Why your kid lies?

A lie may seem small until its full ramifications are known.The snowball effect of lying permits even the smallest of fibs to have random, unpredictable, and sometimes significant results. Just as one snowflake too many can trigger an avalanche, so a single untruth can trigger a massive cover-up effort. As the story gets more complicated, often even the liar forgets what lies were told.

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If you ask 20 different people about lying, cheating, boasting, deceiving, and fibbing, you’ll get 20 different responses. For our purposes, let’s call a lie any deliberate misleading of another person, whether by concealing the truth or by saying something false.

Lying is something everyone does. No one really wants to know about your acne problem or that your dog’s barking kept you up all night. Even the most honest, truthful person will probably reply without thinking to the question “How are you?” “Fine, thank you,” even though he has a nagging headache.

Why Lie?

The reasons for lying are as varied as the people who tell them. Paul Ekman in his book Why Kids Lie offers the following list of reasons: * To avoid being punished * To get something you couldn’t get otherwise * To protect friends from trouble * To protect someone from harm * To win the admiration or interest of others * To avoid creating an awkward social situation * To avoid embarrassment * To maintain privacy * To demonstrate your power over an authority

Or, more simply, as Dr. Benjamin Spock says in his classic book Baby and Child Care, “A child isn’t naturally deceitful. When he lies regularly it means that he is under too much pressure of some kind.”

For example, a young person might sometimes feel parents or teachers are too demanding or his or her friends want to do something that individual really doesn’t want to do. Pressures exerted on people often force them into corners, and lies become easier to tell.

If Jim cheats on a test because he knows he’ll be grounded for bringing home anything less than an “A,” he isn’t only being dishonest with his parents and his teachers, but with himself. He may be able to make the “A” on his own, but feels his parents‘ expectations are too great to risk disappointing them; he cheats to make sure he succeeds.

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Another reason we lie is to protect ourselves or a friend from harm. Although it gives us an uneasy feeling, most people will lie to protect a friend. The extent of the lie often depends on the severity of the “crime.”

Toni, for example, was goofing around and broke a lamp at Beverly’s house. Beverly then told her mother that she didn’t know how the lamp got broken, although she was there when Toni broke it. Beverly covered up for Toni because she felt it was an accident and that the lamp could easily be replaced. Had Toni deliberately smashed an expensive lamp, Beverly would probably have told her mother the truth.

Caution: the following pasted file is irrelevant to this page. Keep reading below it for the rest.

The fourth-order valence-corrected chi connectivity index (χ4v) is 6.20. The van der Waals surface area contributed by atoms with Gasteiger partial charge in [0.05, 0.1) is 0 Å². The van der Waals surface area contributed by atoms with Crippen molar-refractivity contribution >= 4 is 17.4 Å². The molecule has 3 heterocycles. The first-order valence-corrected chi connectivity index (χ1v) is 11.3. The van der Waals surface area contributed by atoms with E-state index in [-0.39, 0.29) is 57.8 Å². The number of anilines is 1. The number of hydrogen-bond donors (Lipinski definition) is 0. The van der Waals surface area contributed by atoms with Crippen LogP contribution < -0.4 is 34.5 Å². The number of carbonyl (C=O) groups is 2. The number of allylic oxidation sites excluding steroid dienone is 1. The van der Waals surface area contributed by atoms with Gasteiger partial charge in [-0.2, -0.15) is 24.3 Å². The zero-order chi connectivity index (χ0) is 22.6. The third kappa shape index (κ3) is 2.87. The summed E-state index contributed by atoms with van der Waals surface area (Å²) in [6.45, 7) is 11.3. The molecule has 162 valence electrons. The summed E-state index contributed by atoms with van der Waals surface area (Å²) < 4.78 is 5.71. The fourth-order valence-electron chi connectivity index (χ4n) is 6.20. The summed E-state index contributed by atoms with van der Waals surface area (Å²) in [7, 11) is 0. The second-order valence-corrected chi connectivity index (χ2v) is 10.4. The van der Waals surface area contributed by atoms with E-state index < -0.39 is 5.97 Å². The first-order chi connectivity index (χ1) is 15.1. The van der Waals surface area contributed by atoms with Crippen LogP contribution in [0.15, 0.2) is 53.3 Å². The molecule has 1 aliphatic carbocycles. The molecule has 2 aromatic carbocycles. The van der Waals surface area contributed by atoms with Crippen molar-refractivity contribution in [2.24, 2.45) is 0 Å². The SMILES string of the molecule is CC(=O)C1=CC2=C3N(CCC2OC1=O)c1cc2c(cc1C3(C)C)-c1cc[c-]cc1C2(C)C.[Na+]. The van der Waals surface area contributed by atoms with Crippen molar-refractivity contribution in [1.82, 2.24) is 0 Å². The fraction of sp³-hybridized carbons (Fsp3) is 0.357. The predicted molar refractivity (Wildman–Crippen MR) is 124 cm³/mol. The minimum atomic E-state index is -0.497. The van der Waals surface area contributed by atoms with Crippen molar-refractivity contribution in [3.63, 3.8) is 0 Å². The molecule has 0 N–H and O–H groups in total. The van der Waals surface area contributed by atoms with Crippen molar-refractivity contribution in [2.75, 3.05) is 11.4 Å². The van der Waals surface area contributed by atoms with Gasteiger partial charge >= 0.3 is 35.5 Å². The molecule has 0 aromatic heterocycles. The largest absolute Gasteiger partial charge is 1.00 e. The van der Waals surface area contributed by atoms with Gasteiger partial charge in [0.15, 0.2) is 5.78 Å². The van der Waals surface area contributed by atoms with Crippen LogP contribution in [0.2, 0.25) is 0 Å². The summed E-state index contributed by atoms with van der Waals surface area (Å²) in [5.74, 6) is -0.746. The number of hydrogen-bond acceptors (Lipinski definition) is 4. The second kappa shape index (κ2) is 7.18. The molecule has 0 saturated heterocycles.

Toni herself said nothing because she was embarrassed about breaking the lamp and because she feared that she or Beverly would be punished.

Learning to Lie

Young people also lie because, at times, telling the truth can be difficult or socially awkward. Young children, in their open honesty, often say things that embarrass their parents. As children mature, they see their parents telling “white lies” in these situations, and the children learn what not to say.

Many parents coach their children to deceive others in potentially dangerous situations. Deceiving people about where you live or where your parents work maintains privacy and can reduce the chance of an unwanted guest knocking on the door while a child is at home alone.

Another deceit that is learned involves tattling. Children who voluntarily tattle, whether it be out of spite or a sense of righteousness, are mistrusted by their playmates.

Lying isn’t done just by children, either. The year 1987 has been called The Year of Lying by many of the nation’s major newspapers and magazines because of the Iran-Contra hearings and other political indiscretions. In a survey conducted by the Washington Post, 66 percent of Americans believed President Ronald Reagan was an honest man, yet at the same time, 65 percent felt he was lying about the Iran-contra affair.

The seeming contradiction in the survey results highlights people’s ambivalent attitudes toward lying. No one is quite sure where to draw the line because there are no clearcut rules.

No one can gauge the effect any one lie may have, just as it is impossible to know which snowflake will cause that avalanche. It’s up to each of us to make a decision about lying – and be ready to handle the consequences of that decision.

Even a small lie can have severe consequences because it could trigger a cover-up effort. People lie to protect their friends, maintain their privacy, avoid embarrassment or avoid punishment.

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